Pune: Though the Centre took the decision of banning red beacons on the cars of politicians and other officials to put an end to VIP culture in the country, it has remained only a symbolic gesture among politicians and bureaucrats in the city.
Those in power have the same mindset - they do not want to let go of this VIP culture. Red beacons from vehicles have been removed, but most VIPs still use police protection and take all advantages and perks that are associated with the beacon. VIP’s cars are accompanied by police vans that ensure their car gets a clear road while the common man looks on.
The intention of not singling out men in power where it is not required also goes for a toss when elected members in the city put up big sign boards outside their residence. Even their public relation offices have fancy boards, and interestingly, most of these boards are put up by the municipal corporation.
My work, public’s money
Fancy plates and carvings on bridges, roads and buildings have been put up since ages, giving credit to a particular politician who got the work completed. It does not matter whether the work was initiated under some other leader or the fact that public money was used for it. It’s not just politicians, but bureaucrats are also not ready to leave the ‘VIP’ tag.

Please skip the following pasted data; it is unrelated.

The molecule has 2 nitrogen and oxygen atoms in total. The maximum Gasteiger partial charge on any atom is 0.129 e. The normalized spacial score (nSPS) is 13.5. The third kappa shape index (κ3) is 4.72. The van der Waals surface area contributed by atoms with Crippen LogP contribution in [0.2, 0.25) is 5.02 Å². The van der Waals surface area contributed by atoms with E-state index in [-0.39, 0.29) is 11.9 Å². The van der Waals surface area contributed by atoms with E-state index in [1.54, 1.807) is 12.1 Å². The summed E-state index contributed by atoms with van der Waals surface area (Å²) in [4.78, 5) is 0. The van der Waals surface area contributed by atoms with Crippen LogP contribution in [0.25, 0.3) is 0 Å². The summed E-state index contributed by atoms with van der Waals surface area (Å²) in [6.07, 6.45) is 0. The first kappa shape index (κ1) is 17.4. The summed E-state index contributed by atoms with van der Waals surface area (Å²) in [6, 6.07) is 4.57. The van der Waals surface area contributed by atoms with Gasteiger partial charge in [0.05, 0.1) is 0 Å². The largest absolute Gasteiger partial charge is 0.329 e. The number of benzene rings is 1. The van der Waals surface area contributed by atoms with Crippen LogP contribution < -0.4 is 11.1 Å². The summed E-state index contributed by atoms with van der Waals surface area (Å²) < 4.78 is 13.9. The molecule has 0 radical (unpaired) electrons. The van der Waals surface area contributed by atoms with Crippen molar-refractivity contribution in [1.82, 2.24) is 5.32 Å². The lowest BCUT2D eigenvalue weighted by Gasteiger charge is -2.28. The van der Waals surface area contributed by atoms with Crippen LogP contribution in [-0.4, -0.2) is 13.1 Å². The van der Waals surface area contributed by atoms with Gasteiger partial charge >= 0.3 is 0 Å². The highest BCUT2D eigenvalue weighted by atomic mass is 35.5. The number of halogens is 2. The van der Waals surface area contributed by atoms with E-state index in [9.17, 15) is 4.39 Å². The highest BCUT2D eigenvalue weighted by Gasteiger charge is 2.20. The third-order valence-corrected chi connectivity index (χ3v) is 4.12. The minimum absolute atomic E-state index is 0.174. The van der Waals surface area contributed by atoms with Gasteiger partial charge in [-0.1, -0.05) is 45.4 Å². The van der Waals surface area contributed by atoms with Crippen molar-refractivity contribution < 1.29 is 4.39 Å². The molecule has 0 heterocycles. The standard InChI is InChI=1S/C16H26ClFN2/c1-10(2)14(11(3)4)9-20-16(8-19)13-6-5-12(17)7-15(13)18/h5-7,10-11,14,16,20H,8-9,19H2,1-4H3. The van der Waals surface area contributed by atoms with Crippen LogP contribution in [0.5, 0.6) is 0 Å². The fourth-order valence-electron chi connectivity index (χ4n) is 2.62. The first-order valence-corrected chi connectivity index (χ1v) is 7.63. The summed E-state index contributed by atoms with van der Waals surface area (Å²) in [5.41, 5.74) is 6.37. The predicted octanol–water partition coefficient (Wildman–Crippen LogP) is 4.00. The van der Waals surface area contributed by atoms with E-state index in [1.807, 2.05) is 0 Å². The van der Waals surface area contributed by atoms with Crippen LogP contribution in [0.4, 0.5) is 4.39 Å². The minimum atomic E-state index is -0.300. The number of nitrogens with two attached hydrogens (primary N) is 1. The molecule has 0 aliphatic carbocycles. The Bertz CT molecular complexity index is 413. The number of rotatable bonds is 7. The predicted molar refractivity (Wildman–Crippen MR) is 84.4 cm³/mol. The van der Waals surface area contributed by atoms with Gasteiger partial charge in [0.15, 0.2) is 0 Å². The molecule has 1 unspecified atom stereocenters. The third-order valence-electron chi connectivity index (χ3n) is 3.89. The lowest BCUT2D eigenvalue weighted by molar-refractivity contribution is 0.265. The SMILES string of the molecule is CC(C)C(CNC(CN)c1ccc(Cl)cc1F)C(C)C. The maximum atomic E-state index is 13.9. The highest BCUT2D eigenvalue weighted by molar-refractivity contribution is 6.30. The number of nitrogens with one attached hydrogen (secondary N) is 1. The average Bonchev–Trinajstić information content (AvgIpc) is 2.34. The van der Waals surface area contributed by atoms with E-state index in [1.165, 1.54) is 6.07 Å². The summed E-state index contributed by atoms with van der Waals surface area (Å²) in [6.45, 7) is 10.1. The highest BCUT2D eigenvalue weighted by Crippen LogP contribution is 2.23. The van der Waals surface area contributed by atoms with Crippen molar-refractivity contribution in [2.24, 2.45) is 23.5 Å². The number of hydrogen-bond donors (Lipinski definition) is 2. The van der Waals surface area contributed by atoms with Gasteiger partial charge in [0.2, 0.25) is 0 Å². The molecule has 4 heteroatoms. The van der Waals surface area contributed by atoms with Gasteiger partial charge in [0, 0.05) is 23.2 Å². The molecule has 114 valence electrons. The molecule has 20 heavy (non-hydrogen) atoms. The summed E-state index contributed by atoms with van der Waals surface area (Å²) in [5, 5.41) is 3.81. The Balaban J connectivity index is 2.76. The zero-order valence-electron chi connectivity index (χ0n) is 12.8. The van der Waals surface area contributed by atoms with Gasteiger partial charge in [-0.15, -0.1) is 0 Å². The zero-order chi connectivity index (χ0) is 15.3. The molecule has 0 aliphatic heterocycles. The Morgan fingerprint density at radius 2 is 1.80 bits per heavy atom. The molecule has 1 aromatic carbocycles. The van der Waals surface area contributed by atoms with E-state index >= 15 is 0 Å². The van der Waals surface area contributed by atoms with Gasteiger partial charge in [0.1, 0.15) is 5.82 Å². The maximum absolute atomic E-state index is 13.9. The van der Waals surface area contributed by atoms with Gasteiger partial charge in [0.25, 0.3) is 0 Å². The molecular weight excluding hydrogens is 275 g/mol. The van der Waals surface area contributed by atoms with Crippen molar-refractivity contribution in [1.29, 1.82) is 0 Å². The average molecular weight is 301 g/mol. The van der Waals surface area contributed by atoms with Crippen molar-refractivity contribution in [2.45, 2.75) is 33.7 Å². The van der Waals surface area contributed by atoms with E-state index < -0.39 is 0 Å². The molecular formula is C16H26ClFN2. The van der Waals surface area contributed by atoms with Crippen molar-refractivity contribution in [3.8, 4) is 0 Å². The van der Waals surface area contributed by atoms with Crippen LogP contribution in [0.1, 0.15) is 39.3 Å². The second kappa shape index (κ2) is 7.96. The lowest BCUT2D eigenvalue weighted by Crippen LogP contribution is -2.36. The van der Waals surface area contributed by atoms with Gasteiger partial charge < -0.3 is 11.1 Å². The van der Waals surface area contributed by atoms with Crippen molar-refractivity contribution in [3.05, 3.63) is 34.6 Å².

The common man gets fined for parking a car in a ‘no parking’ zone, while a politician’s vehicle has the freedom of standing anywhere - even if it is disrupting normal parking. This liberty is often taken by their family members as well.
Many political leaders admitted that there are people who don’t want to take advantage of their position, but otherwise, it is common practice that elected members as well as bureaucrats take enough benefit of their VIP status in the society. The red beacon was a prestigious trophy - often aspired by every UPSC student.
In many ways, the decision of Modi government to remove it has remained a symbolic gesture.